July 7, 2023
Former Tzu Chi scholars participate in July 1 Mock Interview
By Joy Rojas
At the Mock Interview and Career Talk organized on July 1 for graduating Tzu Chi scholars at the Buddhist Tzu Chi Campus in Sta. Mesa, Manila, the 50 participants were a bundle of nerves.
Anxious at the thought of rehearsing for a job interview with guest executives from some of the top corporations in the country, they worried too about life after leaving the comforts and familiarity of school. Would they find a job, earn enough to improve their status in life, fit in with more experienced employees?
“For new hires, we always look at a person’s personality,” says Jhoy Sarmiento, a senior finance manager at Coins.ph. “I don’t expect them to have the experience and capacity of someone who has already worked. The ability to accept challenges, show compassion, and have the heart for the job are important qualities we look for in a new hire.”
“Practice, practice, practice [your mock interview]. Don’t be too sad when you get rejected,” adds Jennielyn “Jeng” de Dios, who rejoins Unilever after working with other major multinational companies. “There are a lot of options, so keep practicing.”
Both guest interviewers in the Mock Interview session, Jhoy and Jeng are former Tzu Chi scholars who credit their breaks and blessings in life to Tzu Chi’s holistic approach to education.
When their father’s earnings as a carpenter wasn’t enough to cover the tuition of one college student, let alone two, Jhoy and her twin sister Jennie moved from their home in Bataan to Manila to apply for scholarships. At the Polytechnic University of the Philippines (PUP), their grades qualified them for Tzu Chi scholarships. From 2006 to 2009, the twins received financial support to complete their respective degrees in BS Accountancy.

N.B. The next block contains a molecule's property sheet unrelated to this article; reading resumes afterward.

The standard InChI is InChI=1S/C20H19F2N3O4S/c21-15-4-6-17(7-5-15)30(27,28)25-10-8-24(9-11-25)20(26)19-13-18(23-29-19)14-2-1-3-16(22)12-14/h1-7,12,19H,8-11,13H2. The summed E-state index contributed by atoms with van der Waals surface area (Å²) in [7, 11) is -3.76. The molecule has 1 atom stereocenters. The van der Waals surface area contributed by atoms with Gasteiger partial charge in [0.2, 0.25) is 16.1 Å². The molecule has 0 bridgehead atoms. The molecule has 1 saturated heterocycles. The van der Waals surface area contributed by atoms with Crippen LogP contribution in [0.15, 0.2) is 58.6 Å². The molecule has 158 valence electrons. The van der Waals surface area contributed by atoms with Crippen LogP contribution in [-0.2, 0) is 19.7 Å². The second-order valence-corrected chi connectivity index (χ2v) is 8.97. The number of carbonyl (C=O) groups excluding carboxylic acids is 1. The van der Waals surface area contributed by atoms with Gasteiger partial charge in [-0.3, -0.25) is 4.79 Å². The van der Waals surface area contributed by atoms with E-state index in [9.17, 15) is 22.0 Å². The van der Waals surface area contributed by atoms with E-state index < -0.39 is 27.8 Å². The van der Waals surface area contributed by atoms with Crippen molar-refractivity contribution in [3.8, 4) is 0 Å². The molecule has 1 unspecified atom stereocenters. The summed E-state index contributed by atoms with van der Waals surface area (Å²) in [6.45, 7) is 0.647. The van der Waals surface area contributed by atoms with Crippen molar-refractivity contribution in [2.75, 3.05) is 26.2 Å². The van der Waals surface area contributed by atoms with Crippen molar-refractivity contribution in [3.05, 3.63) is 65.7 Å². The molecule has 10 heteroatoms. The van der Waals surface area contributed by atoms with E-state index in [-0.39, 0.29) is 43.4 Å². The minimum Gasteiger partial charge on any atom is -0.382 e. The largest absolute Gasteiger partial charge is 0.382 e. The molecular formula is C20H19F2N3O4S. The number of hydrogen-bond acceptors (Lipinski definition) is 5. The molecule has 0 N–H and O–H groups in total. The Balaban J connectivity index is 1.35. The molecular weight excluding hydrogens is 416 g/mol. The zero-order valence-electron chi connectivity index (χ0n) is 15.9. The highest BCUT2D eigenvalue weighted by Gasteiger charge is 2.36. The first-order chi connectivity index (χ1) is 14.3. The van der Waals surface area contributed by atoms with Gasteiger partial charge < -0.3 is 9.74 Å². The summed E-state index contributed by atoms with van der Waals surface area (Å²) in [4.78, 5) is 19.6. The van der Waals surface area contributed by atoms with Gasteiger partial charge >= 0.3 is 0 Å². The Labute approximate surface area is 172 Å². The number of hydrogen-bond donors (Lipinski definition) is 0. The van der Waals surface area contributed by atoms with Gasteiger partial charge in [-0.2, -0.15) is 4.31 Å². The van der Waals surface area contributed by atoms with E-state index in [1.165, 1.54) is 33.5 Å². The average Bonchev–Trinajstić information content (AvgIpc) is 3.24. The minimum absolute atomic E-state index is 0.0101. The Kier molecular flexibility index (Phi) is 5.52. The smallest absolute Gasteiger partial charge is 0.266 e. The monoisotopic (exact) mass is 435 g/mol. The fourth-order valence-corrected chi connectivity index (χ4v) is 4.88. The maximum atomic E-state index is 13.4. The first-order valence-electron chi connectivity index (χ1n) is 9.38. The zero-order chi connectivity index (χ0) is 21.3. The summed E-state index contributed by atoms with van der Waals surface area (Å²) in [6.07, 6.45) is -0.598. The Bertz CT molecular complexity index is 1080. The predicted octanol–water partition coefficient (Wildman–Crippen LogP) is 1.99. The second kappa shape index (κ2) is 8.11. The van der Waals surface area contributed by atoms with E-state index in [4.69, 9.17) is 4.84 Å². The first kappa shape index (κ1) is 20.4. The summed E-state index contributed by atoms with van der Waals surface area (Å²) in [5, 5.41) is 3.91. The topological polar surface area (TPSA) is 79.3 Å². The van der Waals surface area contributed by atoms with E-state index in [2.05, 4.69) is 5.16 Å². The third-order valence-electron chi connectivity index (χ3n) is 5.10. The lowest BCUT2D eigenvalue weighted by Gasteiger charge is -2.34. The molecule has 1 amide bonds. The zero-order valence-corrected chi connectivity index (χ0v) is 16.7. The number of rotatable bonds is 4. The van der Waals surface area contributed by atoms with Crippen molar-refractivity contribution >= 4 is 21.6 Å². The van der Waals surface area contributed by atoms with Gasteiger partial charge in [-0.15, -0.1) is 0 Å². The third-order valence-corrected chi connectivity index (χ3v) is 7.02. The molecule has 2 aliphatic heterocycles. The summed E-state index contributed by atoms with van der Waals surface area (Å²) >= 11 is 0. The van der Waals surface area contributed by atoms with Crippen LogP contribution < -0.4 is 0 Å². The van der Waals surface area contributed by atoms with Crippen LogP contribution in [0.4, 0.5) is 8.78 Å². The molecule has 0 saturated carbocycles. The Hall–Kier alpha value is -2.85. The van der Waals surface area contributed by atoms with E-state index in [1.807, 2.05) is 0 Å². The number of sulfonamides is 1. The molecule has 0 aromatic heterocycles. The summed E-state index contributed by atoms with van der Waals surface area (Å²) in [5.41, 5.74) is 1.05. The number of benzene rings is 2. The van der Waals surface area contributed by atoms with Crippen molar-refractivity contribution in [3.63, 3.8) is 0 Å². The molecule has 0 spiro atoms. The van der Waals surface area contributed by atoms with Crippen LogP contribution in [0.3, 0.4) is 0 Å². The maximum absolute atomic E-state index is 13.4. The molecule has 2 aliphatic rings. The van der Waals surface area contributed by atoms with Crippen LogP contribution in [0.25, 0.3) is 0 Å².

Today, Jennie works abroad, while Jhoy’s work for Coins.ph allows her to serve unbanked provinces and people through an online platform that gives consumers easy access to various banking and digital payment services.
If PUP trained them to become certified public accountants, Tzu Chi’s teachings molded their character. “Aside from the monetary help, the most important help that I got from Tzu Chi was the development of self, my confidence,” says Jhoy, who visited abandoned seniors in old folks’ homes and participated in Tzu Chi’s bazaars and recycling initiatives. “In Tzu Chi’s culture, you don’t just study for yourself; you learn values like filial piety and giving back.”
Years later, those lessons continue to impact her life. With her salary, she’s not only able to travel; she now has the means to look after her parents’ comfort, security, and health.
Impressed by Tzu Chi volunteers’ enthusiasm to serve in relief operations when she was a scholar, she too makes time to give back to the foundation that gave her and Jennie a chance to make something of themselves.
“I wouldn’t be here without Tzu Chi,” she says. “Helping in any way I can is my way of saying ‘thank you’ and telling the volunteers and the donors that they didn’t make a mistake in choosing to support me.”
Even as a young girl, Jeng was determined to rise above the circumstances of her less-than-ideal life. She took on parttime jobs as a tutor and service crew member of a fast-food joint, and sought out scholarships to fund her education.
A Tzu Chi scholarship covered her BS Accountancy degree in PUP from 2005 to 2008. After graduation, she made her mark as a finance professional of major multinational corporations.
Thus began a life she never imagined possible. She lived and worked in Singapore for close to nine years, interacting with colleagues of different nationalities on a daily basis. “It really made me step out of my comfort zone,” she says. “I was very shy, but this opportunity exposed me to so many people and their ways of life. It made me grow as a person.”
For all that she achieved, Jeng remains grounded, thanks largely to the monthly Values Enhancement Program (VEP) she attended for three years as a Tzu Chi scholar. A precursor to Tzu Chi’s Humanities class, the VEP instilled core values that shaped Jeng into the person she is today.
Moved in particular by Master Cheng Yen’s call to respect one’s parents, she took filial piety to heart and rebuilt her relationship with her mother and father. The daughter who admittedly didn’t have a happy childhood now spends quality time with her folks, treating them to restaurants and taking them out on trips.
Like Jhoy, Jeng is happy to reciprocate Tzu Chi’s generosity by participating in events where she can be of help to others. “I appreciate it and I really want to join,” she enthuses. “Thank you to the Tzu Chi family. May you be a blessing to more people.”